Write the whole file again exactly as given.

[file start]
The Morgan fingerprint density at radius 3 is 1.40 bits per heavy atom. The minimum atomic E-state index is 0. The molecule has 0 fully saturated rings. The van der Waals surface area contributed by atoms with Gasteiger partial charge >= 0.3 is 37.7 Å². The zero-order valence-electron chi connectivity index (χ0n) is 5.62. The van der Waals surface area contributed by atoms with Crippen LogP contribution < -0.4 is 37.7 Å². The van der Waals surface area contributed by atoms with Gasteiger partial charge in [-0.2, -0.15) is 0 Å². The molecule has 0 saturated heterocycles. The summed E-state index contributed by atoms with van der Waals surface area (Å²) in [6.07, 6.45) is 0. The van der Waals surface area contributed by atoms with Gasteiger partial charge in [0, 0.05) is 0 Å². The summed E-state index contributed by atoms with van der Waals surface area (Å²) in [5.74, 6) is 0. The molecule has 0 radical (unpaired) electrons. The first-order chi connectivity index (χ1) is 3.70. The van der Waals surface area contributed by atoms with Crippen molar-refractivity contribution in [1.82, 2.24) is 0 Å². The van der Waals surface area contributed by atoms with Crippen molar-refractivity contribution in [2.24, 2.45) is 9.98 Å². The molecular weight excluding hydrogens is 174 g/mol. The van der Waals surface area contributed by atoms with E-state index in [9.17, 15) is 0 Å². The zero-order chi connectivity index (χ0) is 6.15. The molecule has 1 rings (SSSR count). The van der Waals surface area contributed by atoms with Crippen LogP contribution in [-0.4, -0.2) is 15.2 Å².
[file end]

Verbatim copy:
The Morgan fingerprint density at radius 3 is 1.40 bits per heavy atom. The minimum atomic E-state index is 0. The molecule has 0 fully saturated rings. The van der Waals surface area contributed by atoms with Gasteiger partial charge >= 0.3 is 37.7 Å². The zero-order valence-electron chi connectivity index (χ0n) is 5.62. The van der Waals surface area contributed by atoms with Crippen LogP contribution < -0.4 is 37.7 Å². The van der Waals surface area contributed by atoms with Gasteiger partial charge in [-0.2, -0.15) is 0 Å². The molecule has 0 saturated heterocycles. The summed E-state index contributed by atoms with van der Waals surface area (Å²) in [6.07, 6.45) is 0. The van der Waals surface area contributed by atoms with Gasteiger partial charge in [0, 0.05) is 0 Å². The summed E-state index contributed by atoms with van der Waals surface area (Å²) in [5.74, 6) is 0. The molecule has 0 radical (unpaired) electrons. The first-order chi connectivity index (χ1) is 3.70. The van der Waals surface area contributed by atoms with Crippen molar-refractivity contribution in [1.82, 2.24) is 0 Å². The van der Waals surface area contributed by atoms with Crippen molar-refractivity contribution in [2.24, 2.45) is 9.98 Å². The molecular weight excluding hydrogens is 174 g/mol. The van der Waals surface area contributed by atoms with E-state index in [9.17, 15) is 0 Å². The zero-order chi connectivity index (χ0) is 6.15. The molecule has 1 rings (SSSR count). The van der Waals surface area contributed by atoms with Crippen LogP contribution in [-0.4, -0.2) is 15.2 Å².